Introduction to Water Contamination
There is evidence of widespread contamination of water resources in many areas of our country. The Environmental Protection Agency's National Water Quality Inventory of 1994 has identified agriculture, urban runoff/storm water, and municipal point sources as the largest pollutant sources for rivers, lakes, and estuaries(5). Contaminants from these sources include pesticides, metals, nitrates, solvents, and other wastes. More than 200 chemical constituents have been documented in groundwater alone (2). The health effects of long term exposure to many of the contaminants entering our water supply are unknown. But it should be noted that not all contamination events pose a threat to our health. The National Water Quality Inventory 1994 Report to Congress states that 40% of flowing river and stream miles can be used for drinking water after conventional water treatment, and 37% of lake and reservoir acres meet the designated use criteria for drinking water.
Pollutant concentrations become diluted when they enter water sources and are further reduced by biological degradation, filtration, and adsorption to soil. Some chemicals, such as the man-made chlorinated hydrocarbons, are very stable in the environment. Some of these compounds accumulate in living organisms and are not readily metabolized and excreted.
The impacts of contamination events to lakes and reservoirs are more severe and persistent than streams and rivers because there is not a natural flushing process as is characterized by the flow in streams and rivers.Contamination is even more persistent in groundwater due to lack of biological degradation. The most biologically active bacteria live within the soil above groundwater supplies.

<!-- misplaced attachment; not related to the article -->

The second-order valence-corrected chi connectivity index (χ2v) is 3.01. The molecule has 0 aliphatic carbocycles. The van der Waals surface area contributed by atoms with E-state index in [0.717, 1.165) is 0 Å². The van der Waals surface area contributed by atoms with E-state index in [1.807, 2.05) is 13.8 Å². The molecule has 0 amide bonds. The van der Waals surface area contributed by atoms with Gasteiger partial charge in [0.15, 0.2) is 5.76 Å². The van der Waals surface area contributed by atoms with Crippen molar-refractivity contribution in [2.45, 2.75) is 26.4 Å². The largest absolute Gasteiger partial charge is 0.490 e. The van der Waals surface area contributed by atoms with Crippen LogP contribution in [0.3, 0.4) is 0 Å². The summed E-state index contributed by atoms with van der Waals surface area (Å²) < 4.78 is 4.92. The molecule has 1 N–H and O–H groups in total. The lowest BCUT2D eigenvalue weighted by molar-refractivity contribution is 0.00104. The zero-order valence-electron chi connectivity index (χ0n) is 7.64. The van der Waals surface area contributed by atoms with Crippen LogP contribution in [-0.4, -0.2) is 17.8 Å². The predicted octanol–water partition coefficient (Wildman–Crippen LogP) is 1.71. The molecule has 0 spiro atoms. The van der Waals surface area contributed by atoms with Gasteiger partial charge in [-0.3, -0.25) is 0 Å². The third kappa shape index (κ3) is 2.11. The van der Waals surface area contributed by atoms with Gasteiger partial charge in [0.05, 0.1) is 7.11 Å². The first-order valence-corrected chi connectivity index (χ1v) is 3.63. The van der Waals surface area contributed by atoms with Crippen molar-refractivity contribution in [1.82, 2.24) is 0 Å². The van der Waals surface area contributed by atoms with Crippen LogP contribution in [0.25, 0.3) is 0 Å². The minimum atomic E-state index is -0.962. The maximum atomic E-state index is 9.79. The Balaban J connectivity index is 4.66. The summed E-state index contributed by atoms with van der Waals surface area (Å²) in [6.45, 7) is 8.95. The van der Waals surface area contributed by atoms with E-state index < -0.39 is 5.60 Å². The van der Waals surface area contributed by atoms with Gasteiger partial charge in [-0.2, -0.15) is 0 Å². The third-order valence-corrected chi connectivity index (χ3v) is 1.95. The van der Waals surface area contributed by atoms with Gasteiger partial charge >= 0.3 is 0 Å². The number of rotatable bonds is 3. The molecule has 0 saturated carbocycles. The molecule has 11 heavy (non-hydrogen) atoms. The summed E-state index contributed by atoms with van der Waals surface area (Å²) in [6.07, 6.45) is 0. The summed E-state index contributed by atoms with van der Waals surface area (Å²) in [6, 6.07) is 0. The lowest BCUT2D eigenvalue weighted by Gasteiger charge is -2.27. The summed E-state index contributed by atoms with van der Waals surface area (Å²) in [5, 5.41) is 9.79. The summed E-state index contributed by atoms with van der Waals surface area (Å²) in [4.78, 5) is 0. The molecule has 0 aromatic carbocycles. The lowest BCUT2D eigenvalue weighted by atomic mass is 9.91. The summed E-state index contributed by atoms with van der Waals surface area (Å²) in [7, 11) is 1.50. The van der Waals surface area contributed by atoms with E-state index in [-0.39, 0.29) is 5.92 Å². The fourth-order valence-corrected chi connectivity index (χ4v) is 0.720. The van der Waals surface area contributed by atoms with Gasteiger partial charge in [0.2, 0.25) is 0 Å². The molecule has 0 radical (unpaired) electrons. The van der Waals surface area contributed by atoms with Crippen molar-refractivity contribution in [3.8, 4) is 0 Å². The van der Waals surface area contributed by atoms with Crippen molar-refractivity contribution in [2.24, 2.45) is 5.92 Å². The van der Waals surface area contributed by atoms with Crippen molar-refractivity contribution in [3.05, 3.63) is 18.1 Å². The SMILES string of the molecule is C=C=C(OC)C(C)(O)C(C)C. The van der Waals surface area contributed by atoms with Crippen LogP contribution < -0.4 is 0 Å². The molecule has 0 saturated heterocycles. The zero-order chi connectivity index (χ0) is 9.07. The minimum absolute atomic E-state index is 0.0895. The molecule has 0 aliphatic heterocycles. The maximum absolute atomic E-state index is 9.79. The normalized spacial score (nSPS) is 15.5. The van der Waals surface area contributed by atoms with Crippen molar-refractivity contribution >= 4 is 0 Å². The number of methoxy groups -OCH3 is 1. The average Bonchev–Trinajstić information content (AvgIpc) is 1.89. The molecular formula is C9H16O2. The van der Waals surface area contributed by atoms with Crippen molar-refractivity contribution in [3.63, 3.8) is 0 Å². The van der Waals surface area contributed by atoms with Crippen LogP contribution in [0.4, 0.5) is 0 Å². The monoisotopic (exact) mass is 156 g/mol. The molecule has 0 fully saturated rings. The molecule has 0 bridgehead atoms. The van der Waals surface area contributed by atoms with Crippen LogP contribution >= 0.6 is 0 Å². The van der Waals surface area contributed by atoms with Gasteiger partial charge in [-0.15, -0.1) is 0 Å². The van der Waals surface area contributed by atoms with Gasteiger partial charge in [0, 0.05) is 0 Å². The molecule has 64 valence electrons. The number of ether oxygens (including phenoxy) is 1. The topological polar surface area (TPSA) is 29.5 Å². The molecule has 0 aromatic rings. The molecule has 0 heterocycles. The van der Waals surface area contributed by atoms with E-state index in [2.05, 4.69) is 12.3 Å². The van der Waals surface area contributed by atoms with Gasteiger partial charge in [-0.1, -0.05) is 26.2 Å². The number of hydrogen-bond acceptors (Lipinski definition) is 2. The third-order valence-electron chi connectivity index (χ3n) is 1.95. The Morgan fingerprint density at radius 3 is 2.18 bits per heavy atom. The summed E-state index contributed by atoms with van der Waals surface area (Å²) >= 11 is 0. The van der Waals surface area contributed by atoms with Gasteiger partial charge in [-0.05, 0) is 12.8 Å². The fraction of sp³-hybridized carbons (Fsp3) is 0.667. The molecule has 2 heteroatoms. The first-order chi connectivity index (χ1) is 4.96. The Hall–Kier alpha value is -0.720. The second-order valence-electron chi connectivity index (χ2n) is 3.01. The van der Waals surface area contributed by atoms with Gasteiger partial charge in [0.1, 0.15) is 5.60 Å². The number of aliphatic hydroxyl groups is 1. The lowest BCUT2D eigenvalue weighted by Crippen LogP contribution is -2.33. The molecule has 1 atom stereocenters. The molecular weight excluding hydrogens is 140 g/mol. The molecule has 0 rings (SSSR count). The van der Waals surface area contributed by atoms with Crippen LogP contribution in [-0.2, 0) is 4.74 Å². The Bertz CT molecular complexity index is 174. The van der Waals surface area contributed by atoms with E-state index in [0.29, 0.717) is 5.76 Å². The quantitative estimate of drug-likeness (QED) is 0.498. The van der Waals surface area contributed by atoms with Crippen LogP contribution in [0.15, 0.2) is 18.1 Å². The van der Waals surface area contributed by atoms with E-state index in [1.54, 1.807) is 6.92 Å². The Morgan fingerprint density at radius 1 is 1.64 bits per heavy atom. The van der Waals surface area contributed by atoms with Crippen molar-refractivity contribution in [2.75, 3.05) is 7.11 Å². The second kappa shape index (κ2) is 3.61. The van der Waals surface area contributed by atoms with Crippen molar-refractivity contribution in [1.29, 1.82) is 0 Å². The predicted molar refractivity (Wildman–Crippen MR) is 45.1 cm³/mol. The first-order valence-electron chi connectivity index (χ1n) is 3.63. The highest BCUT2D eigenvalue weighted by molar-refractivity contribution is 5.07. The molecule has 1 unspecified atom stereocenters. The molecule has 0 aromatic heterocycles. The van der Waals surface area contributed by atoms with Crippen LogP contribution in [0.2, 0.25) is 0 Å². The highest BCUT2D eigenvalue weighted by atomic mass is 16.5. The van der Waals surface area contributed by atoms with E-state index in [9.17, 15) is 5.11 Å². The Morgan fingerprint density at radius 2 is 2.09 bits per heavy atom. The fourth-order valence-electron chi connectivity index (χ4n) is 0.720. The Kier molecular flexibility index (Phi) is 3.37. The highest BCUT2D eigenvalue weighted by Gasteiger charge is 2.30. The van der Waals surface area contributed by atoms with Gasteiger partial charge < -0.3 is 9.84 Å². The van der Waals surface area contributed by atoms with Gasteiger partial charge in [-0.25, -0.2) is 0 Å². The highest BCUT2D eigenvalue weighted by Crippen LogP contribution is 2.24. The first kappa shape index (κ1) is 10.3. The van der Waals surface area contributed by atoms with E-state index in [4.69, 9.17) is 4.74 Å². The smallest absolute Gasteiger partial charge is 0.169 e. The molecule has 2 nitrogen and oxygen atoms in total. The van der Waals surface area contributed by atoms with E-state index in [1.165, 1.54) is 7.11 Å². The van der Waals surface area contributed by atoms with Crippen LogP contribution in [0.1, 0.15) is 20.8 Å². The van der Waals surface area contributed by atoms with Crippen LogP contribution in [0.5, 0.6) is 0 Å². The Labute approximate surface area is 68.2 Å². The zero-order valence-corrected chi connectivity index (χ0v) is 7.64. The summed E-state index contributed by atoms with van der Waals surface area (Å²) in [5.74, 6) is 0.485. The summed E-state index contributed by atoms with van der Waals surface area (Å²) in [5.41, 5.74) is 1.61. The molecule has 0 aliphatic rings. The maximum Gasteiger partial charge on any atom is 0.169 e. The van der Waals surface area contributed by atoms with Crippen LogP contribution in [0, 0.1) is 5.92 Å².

In contrast to surface water there is not a lot of mixing when a contaminant enters groundwater. When a contaminant first enters the soil it will travel down vertically with gravity until contact with groundwater. At this point it will begin to flow primarily in a horizontal direction (3). The contaminant will then spread out three-dimensionally like smoke from a chimney and is called a plume. Groundwater does not exhibit turbulent flows as found in surface water. The flow is defined by gravity, pressure and friction. It is much more constant than surface water. An aquifer can flow at a fraction of an inch per day up to a few feet per day (2).
The most effective way of reducing contaminants in drinking water is by controlling it at the source. Preventative measures such as modification of tilling methods and run-off control in agriculture, the use of lined catchment ponds for treatment of wastes, and double lined underground storage tanks can greatly reduce contamination of drinking water sources. As consumers we can educate ourselves about the source of our tap water, contamination, and the options for treatment.
1. A Citizen's Handbook on Groundwater Protection. 1984. Wendy Gordon, Natural Resources Defense Council, Inc. New York, NY. pp.1
2. EPA Handbook. Ground Water Volume 1: Ground Water and Contamination. September 1990. USEPA, Office of Research and Development, Washington DC.
3. EPA. Index of Watershed Indicators. Rev.
September 8, 1997. URL:
This page was prepared by T.L. Pedersen, June
1997, UCD EXTOXNET FAQ Team.
Revised by B.T. Johnson, November 1997.